As plan sponsors wait for more information on changes to Ontario’s Trillium program for catastrophic drug costs, the Ontario Ministry of Health and Long-Term Care has signalled they won’t be happening by September as previously believed.

Early this year, the ministry informally announced it would automate the current paper-based system as of this fall. The move sparked widespread speculation among industry stakeholders as to whether the automation was merely an effort to simplify the process for beneficiaries so they no longer have to collect and submit paper receipts as records of their out-of-pocket expenses for drugs or if the changes would extend to co-ordination of benefits with private drug plans.

In a written statement to Benefits Canada, the ministry confirmed it “has been consulting with various stakeholders” and is “specifically looking at system changes that would enable the automatic co-ordination of benefits between Trillium and private insurance providers.”

Read: A primer on some of Canada’s catastrophic drug programs

The statement gave no indication of timing but it did refer to Ontario’s new pharmacare program for children and youth as a source of “further learning” about the co-ordination of benefits between public and private plans. The youth pharmacare program is to be in place in January 2018.

Karen Voin, assistant vice-president of group benefits and anti-fraud for the Canadian Life and Health Insurance Association, confirms that the association has been part of discussions with the ministry. “The hope is that [the process] would be similar to other jurisdictions, where there is a systematic approach to facilitate co-ordination. . . . However, no final decisions have been made,” she says.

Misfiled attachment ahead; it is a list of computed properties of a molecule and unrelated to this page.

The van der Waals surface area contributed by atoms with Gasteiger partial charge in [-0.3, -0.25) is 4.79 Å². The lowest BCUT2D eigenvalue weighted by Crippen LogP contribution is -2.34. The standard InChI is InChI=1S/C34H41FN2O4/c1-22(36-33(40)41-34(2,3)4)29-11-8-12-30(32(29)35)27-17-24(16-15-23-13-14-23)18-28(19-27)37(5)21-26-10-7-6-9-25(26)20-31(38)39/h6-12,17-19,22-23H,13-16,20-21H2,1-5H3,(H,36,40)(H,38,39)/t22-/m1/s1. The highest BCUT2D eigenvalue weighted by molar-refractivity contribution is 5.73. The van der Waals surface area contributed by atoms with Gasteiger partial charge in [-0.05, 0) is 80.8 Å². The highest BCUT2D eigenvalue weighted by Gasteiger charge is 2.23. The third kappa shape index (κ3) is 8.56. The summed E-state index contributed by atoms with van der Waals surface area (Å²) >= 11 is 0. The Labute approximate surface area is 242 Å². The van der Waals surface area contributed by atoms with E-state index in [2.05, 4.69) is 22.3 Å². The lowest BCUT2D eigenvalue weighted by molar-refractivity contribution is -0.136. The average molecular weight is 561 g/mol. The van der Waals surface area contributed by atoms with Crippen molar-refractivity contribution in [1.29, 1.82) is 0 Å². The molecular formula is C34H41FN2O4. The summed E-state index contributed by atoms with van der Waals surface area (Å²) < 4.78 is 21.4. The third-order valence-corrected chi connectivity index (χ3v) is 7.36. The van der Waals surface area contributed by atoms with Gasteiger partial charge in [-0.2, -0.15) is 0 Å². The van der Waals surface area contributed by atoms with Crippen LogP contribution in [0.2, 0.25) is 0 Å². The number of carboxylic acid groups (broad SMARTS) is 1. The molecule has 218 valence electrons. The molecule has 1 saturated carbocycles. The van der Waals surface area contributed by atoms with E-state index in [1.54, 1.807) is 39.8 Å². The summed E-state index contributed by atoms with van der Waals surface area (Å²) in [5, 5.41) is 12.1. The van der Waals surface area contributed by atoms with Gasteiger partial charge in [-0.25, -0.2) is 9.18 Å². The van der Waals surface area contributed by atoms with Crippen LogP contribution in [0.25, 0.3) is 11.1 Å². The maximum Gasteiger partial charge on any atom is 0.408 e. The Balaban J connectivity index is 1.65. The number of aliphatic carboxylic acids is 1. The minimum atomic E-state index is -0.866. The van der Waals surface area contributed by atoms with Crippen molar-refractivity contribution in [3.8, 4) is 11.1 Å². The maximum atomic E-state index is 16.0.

While such automated co-ordination would benefit private plans, the program itself isn’t changing. In other words, Trillium will still use out-of-pocket expenses to determine eligibility, unlike other provincial programs that rely on total drug costs, regardless of who pays. With a deductible of roughly four per cent of net household income that, in Ontario, averages between $50,000 and $60,000, that translates into at least $2,000 in out-of-pocket expenses for the average household. The percentage of private drug plan members who currently pay that much is likely small, especially after accounting for co-ordination of benefits and other forms of financial assistance, such as pharmaceutical manufacturers’ patient support programs for high-cost drugs.

Read: Ontario pharmacare program provides some relief to plan sponsors

Editor’s note: Story updated June 28 to correct the deductible calculation according to net, rather than gross, income for the average household.

Copyright © 2020 Transcontinental Media G.P. Originally published on

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